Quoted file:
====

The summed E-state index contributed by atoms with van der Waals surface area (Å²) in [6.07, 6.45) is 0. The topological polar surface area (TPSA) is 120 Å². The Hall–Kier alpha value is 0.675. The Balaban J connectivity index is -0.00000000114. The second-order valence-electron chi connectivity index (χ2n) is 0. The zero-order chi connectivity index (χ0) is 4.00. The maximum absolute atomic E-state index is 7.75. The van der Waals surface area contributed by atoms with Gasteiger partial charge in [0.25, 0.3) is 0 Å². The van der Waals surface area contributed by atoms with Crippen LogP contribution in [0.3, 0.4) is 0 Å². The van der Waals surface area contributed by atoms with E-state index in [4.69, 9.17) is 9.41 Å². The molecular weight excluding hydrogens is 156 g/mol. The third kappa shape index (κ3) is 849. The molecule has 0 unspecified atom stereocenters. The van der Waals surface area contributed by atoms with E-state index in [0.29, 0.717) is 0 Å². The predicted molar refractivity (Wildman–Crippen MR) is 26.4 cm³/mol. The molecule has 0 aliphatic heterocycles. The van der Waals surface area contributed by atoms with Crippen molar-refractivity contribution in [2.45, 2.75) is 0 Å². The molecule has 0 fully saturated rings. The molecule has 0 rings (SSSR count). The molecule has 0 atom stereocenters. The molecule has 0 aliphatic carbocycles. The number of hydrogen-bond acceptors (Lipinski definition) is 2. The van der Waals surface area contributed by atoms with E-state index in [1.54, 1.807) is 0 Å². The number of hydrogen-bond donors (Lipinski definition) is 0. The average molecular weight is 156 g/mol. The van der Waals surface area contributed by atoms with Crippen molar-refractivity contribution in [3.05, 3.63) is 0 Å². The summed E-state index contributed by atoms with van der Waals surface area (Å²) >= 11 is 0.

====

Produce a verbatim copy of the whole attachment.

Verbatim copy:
The summed E-state index contributed by atoms with van der Waals surface area (Å²) in [6.07, 6.45) is 0. The topological polar surface area (TPSA) is 120 Å². The Hall–Kier alpha value is 0.675. The Balaban J connectivity index is -0.00000000114. The second-order valence-electron chi connectivity index (χ2n) is 0. The zero-order chi connectivity index (χ0) is 4.00. The maximum absolute atomic E-state index is 7.75. The van der Waals surface area contributed by atoms with Gasteiger partial charge in [0.25, 0.3) is 0 Å². The van der Waals surface area contributed by atoms with Crippen LogP contribution in [0.3, 0.4) is 0 Å². The van der Waals surface area contributed by atoms with E-state index in [4.69, 9.17) is 9.41 Å². The molecular weight excluding hydrogens is 156 g/mol. The third kappa shape index (κ3) is 849. The molecule has 0 unspecified atom stereocenters. The van der Waals surface area contributed by atoms with E-state index in [0.29, 0.717) is 0 Å². The predicted molar refractivity (Wildman–Crippen MR) is 26.4 cm³/mol. The molecule has 0 aliphatic heterocycles. The van der Waals surface area contributed by atoms with Crippen molar-refractivity contribution in [2.45, 2.75) is 0 Å². The molecule has 0 fully saturated rings. The molecule has 0 rings (SSSR count). The molecule has 0 atom stereocenters. The molecule has 0 aliphatic carbocycles. The number of hydrogen-bond acceptors (Lipinski definition) is 2. The van der Waals surface area contributed by atoms with E-state index in [1.54, 1.807) is 0 Å². The number of hydrogen-bond donors (Lipinski definition) is 0. The average molecular weight is 156 g/mol. The van der Waals surface area contributed by atoms with Crippen molar-refractivity contribution in [3.05, 3.63) is 0 Å². The summed E-state index contributed by atoms with van der Waals surface area (Å²) >= 11 is 0.